After surviving through the throes of being kidnapped by Indians and traded for goods to the Arapahos, Sarah Anderson proves herself worthy of the Indian name Vision Seeker and marries a warrior. She settles into the daily routine of wife to Running Swift and mother to Little Feather until a twist of fate brings her world crashing down around her when the Army charges into the village to arrest the warring warriors.
Rescued from the Indians and sent to Fort Laramie, Sarah now faces the difficult task of transitioning back into the white world with an Indian child. Shunned by the white populace and considered a soiled dove, she struggles with her uncertain future until a man she once knew crosses her path
The thunderous hoof beats of the horses reverberated through the village. Men scrambled from their lodges, many of them still naked. They ran and waved their arms to divert the spooked horses. Running Swift and Hands So High dashed through the village.
Some of the women with small children ran for cover of the woods while others stood ready for an attack as the enemy rode past, raising their clubs in the air. Young boys ran among the enemy, firing arrows from their small bows. Many of the villagers scrambled between teepees to seek safety from tomahawks and pounding hooves, all the while swinging knives and clubs to defend themselves.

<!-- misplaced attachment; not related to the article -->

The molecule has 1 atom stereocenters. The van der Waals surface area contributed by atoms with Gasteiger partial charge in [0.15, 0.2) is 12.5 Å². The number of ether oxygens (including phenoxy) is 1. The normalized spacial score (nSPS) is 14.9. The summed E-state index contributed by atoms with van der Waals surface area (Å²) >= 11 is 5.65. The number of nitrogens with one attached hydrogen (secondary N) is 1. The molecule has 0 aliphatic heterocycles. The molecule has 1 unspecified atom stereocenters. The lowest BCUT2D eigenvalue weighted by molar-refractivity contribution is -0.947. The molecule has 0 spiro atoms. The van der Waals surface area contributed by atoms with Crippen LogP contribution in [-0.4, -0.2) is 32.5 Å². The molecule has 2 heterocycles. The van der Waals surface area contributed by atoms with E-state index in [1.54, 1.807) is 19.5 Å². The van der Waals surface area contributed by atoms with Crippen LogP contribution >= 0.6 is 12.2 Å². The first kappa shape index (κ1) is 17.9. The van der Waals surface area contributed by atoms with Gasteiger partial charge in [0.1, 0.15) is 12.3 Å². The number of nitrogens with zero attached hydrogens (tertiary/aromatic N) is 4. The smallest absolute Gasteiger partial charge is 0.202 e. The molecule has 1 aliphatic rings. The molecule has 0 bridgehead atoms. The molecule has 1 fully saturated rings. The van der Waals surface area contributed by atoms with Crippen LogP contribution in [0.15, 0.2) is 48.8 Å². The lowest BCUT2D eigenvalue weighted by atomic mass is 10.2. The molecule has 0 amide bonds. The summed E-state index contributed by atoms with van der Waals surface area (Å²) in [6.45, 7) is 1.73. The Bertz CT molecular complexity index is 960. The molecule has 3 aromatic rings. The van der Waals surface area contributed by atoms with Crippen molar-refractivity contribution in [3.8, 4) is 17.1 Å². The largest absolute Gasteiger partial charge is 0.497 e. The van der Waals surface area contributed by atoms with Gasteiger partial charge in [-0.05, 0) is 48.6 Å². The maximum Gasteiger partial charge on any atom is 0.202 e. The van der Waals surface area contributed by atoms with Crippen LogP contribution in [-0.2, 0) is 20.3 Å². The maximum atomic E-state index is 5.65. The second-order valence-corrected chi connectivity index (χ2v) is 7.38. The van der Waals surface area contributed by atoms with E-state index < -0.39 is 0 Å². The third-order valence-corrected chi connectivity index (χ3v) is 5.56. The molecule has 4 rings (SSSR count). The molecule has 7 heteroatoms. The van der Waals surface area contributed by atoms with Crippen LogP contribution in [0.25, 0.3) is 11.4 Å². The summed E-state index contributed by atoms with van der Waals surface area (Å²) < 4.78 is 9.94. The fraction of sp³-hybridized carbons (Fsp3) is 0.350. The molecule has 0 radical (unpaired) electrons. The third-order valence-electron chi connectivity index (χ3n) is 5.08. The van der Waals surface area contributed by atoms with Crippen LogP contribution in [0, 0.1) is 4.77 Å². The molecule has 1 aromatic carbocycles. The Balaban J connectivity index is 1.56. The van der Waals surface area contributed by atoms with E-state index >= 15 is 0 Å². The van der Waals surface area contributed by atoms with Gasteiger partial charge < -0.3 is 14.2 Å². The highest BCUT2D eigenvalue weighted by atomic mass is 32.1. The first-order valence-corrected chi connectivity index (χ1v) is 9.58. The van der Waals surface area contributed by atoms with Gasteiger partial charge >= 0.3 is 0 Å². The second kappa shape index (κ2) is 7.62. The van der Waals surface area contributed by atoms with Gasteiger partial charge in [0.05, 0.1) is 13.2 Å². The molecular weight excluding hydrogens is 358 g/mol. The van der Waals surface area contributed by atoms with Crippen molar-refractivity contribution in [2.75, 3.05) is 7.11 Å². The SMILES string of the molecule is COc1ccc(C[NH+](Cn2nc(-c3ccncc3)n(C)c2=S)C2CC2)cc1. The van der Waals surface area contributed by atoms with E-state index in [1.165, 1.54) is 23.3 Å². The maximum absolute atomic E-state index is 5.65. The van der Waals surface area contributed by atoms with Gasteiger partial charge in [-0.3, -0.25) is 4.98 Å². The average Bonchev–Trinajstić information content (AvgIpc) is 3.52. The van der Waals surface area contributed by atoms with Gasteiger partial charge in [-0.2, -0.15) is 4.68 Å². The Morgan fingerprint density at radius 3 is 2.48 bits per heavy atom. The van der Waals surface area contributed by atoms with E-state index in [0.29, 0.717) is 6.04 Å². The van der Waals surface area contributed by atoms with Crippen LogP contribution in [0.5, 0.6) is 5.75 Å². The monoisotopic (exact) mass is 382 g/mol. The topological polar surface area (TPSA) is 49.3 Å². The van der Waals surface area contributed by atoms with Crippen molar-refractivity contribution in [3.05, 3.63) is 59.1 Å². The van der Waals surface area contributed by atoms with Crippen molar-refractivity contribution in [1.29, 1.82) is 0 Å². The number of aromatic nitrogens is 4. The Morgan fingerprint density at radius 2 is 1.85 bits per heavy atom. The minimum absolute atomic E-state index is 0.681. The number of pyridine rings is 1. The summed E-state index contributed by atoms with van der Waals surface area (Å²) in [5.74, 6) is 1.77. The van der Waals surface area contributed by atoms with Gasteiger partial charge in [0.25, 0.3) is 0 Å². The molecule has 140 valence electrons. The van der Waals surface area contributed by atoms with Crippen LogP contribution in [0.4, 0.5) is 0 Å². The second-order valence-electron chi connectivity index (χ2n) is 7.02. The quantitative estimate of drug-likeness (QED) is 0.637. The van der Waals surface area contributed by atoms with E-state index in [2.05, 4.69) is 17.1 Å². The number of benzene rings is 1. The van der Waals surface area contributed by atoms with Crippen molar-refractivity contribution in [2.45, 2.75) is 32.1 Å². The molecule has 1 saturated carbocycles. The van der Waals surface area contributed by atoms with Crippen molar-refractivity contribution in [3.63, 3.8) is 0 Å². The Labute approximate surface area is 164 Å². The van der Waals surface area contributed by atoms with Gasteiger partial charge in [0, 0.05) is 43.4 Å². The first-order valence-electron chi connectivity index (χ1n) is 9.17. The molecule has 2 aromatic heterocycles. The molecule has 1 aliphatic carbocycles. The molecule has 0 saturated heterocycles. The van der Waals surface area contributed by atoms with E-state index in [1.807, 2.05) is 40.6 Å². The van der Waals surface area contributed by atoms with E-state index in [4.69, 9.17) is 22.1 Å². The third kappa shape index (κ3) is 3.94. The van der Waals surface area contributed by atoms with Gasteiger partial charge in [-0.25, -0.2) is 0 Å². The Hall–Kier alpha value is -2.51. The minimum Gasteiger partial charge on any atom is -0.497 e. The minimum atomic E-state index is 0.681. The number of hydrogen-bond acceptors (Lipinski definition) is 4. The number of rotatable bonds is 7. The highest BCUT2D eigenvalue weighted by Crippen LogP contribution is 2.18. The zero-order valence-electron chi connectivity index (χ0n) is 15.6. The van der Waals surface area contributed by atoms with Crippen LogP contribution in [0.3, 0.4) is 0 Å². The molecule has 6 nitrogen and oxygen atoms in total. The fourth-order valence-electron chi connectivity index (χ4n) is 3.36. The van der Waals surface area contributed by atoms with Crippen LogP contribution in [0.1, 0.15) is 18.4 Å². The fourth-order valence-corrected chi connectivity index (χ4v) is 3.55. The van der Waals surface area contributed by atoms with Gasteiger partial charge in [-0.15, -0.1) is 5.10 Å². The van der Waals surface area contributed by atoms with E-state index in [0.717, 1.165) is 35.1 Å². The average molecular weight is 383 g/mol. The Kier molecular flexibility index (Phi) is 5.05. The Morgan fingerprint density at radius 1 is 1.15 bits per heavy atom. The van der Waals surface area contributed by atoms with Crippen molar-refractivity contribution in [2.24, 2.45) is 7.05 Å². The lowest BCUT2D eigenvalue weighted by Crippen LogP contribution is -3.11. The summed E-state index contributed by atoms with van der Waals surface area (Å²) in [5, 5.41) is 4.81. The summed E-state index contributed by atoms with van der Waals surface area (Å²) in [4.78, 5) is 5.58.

The Blackfeet galloped into the center of the campsite, slashing and shooting arrows wildly into the crowd of attacking Arapahos. One warrior slashed a teepee pole, causing the covering to collapse and catch fire from the pit inside.
“Stop the horses,” shouted Running Swift. Quickly, he ducked a wild thrust by an attacker, which barely scratched his shoulder. He nocked his arrow and took aim. The feathered shaft pierced the rider’s chest. The brave died on his way to the ground. Running Swift grabbed a handful of mane and swung into the empty pad saddle.
As he rode into the melee, he yelled, “Push them to the lake.”
Deer Hunter ran toward the water, trying to keep the raiders in front of him. With his quiver empty, he threw his spear at one of the Blackfeet, missing by two feet. His arrows would have found their mark.
Hearing the thunderous hooves pound the campsite ground, Vision Seeker darted from the path of the panicked animals. She held her son, Little Feather, in one arm and waved the other, trying to divert the frantic horses.
A woman in front of her stood terror stricken by the battle raging around her.
“Move,” Vision yelled, as she dodged a Blackfoot’s tomahawk. She grabbed the woman by the shoulder and pulled her between two teepees. A young boy bumped into Vision, knocking her off her feet as he sprinted after the enemy with his bow and arrows.
Clutching Little Feather to her chest, Vision raced toward the shelter of several trees to hide her son. She hung his baby bag safely from a branch.
From the tree line, Vision saw Many Faces pick up her small daughter, Little Fawn. She yelled, “Many Faces, behind you.”
The woman swung a club at a brave on horseback. An arrow struck her in the stomach. As she crumpled to the ground, she dropped her daughter.
Overcome with anger, Vision screamed, “Kill them. Kill them.”